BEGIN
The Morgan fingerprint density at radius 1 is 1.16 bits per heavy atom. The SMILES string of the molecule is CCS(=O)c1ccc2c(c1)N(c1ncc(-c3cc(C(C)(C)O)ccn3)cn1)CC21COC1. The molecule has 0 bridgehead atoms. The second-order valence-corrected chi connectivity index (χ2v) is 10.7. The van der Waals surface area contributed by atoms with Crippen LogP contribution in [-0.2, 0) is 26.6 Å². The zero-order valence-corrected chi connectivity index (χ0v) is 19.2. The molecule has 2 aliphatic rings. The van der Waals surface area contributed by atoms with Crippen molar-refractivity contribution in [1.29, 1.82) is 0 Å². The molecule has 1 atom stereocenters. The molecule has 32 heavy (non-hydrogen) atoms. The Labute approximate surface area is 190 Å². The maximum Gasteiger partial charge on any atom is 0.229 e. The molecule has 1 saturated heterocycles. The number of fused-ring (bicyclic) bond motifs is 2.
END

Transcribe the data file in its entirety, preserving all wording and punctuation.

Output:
The Morgan fingerprint density at radius 1 is 1.16 bits per heavy atom. The SMILES string of the molecule is CCS(=O)c1ccc2c(c1)N(c1ncc(-c3cc(C(C)(C)O)ccn3)cn1)CC21COC1. The molecule has 0 bridgehead atoms. The second-order valence-corrected chi connectivity index (χ2v) is 10.7. The van der Waals surface area contributed by atoms with Crippen LogP contribution in [-0.2, 0) is 26.6 Å². The zero-order valence-corrected chi connectivity index (χ0v) is 19.2. The molecule has 2 aliphatic rings. The van der Waals surface area contributed by atoms with Crippen molar-refractivity contribution in [1.29, 1.82) is 0 Å². The molecule has 1 atom stereocenters. The molecule has 32 heavy (non-hydrogen) atoms. The Labute approximate surface area is 190 Å². The maximum Gasteiger partial charge on any atom is 0.229 e. The molecule has 1 saturated heterocycles. The number of fused-ring (bicyclic) bond motifs is 2.